November 2, 2005

Do Wal-Mart Consultants Have Fair-Use Rights?

In an age of cheap digital media, it's possible for Wal-Mart consultants to go to the anti-Wal-Mart movie and use a cell-phone to record parts of it:

Rick Jacobs, the chairman of Brave New Films, which is distributing the film, said he was considering filing charges against Wal-Mart and the consultant for attempted piracy. "You can't just go in and record a movie," Mr. Jacobs said. "Wal-Mart should know. They are the largest seller of DVD's in the country."
Why can't you go in and record 30 seconds of a movie? Are there no fair use rights when viewing a film? I think there are, but I know little about the impact of The Family Entertainment Copyright Act of 2005 on said rights.

If there are fair use rights, then a major problem with the "attempted piracy" charge is that Wal-Mart and its agents will have a pretty good case arguing that recording 1% of a film in order to discuss and rebut that portion -- not to sell or market it -- is fair use, official scary-looking FBI warning posted on the screen be damned.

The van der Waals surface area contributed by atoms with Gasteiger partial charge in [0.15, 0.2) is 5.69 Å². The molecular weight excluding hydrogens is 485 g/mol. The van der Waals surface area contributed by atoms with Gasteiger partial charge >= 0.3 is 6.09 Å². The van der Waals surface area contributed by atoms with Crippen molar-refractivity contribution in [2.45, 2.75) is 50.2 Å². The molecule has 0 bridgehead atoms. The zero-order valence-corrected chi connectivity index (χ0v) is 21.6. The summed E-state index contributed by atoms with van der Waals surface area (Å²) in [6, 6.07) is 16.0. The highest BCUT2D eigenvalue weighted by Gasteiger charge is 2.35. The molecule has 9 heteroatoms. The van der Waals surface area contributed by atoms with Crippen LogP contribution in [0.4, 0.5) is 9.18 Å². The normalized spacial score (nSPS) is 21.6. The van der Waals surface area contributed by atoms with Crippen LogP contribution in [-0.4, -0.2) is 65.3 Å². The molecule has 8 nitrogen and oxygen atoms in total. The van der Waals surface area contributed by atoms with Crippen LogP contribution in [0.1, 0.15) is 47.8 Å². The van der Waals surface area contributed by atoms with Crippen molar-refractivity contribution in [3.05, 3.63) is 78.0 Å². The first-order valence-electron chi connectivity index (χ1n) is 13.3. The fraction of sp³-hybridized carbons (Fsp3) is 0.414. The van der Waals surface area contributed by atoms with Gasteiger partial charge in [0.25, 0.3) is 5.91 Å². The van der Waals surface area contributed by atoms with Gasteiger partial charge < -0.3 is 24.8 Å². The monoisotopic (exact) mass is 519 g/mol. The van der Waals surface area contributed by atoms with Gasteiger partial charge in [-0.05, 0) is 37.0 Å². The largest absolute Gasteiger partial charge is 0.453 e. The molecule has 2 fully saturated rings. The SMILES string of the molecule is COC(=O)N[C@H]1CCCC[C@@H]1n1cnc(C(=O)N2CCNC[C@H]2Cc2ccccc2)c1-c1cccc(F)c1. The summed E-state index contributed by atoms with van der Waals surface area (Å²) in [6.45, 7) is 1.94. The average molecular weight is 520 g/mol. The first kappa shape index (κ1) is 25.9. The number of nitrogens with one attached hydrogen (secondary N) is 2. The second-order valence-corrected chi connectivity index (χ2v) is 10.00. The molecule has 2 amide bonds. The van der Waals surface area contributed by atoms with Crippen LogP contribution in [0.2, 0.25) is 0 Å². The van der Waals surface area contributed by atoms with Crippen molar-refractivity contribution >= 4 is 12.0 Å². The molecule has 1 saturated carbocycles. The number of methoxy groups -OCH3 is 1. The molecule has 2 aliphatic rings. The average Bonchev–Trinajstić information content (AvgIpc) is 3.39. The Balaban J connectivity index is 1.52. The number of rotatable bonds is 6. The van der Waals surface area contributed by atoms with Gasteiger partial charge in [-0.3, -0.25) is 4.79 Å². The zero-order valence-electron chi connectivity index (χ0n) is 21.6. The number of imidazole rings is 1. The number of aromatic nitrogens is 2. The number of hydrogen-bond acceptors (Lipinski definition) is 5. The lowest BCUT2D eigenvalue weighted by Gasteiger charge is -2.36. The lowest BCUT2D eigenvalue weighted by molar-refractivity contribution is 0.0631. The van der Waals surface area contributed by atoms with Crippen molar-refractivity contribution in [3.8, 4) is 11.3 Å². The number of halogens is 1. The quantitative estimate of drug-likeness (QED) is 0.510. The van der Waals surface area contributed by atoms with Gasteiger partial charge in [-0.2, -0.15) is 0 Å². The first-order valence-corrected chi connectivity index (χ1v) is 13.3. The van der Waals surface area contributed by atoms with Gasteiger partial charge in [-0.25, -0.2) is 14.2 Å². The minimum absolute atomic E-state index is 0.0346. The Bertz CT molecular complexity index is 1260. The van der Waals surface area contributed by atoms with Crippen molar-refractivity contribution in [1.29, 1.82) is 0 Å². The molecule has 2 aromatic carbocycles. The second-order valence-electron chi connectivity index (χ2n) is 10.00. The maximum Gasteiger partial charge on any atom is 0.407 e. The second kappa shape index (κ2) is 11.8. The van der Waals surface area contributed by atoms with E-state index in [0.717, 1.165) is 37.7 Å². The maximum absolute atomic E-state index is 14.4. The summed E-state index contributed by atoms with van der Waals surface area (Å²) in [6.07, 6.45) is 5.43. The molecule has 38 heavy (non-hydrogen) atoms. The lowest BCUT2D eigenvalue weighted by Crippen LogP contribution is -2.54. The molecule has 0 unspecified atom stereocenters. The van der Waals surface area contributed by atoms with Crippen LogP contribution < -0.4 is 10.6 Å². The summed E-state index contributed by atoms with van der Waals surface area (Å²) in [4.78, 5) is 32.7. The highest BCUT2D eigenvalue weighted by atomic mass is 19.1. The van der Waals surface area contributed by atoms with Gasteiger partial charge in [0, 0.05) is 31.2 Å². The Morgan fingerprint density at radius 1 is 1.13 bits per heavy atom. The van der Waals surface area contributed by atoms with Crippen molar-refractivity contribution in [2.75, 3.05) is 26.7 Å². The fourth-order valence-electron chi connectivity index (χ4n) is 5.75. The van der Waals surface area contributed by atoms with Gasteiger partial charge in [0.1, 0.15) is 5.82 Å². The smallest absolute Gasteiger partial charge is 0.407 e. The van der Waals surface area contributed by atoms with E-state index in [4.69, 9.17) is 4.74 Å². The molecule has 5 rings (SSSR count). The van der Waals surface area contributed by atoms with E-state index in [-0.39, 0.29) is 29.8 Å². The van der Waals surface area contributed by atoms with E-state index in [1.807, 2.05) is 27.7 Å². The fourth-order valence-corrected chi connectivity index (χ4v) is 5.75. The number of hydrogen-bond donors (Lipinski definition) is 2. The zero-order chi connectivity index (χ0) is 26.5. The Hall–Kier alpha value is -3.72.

I guess it's not often for a person or corporation to have such a clear interest as to generate a strong presumption of fair use in the film context...

(Note that I'm not arguing that Wal-Mart's consultant's rights were in any way crushed or violated, as the law gives theatre-owners broad though limited rights to detain those suspected of piracy).

Posted by Kevin on November, 2 2005 at 04:21 PM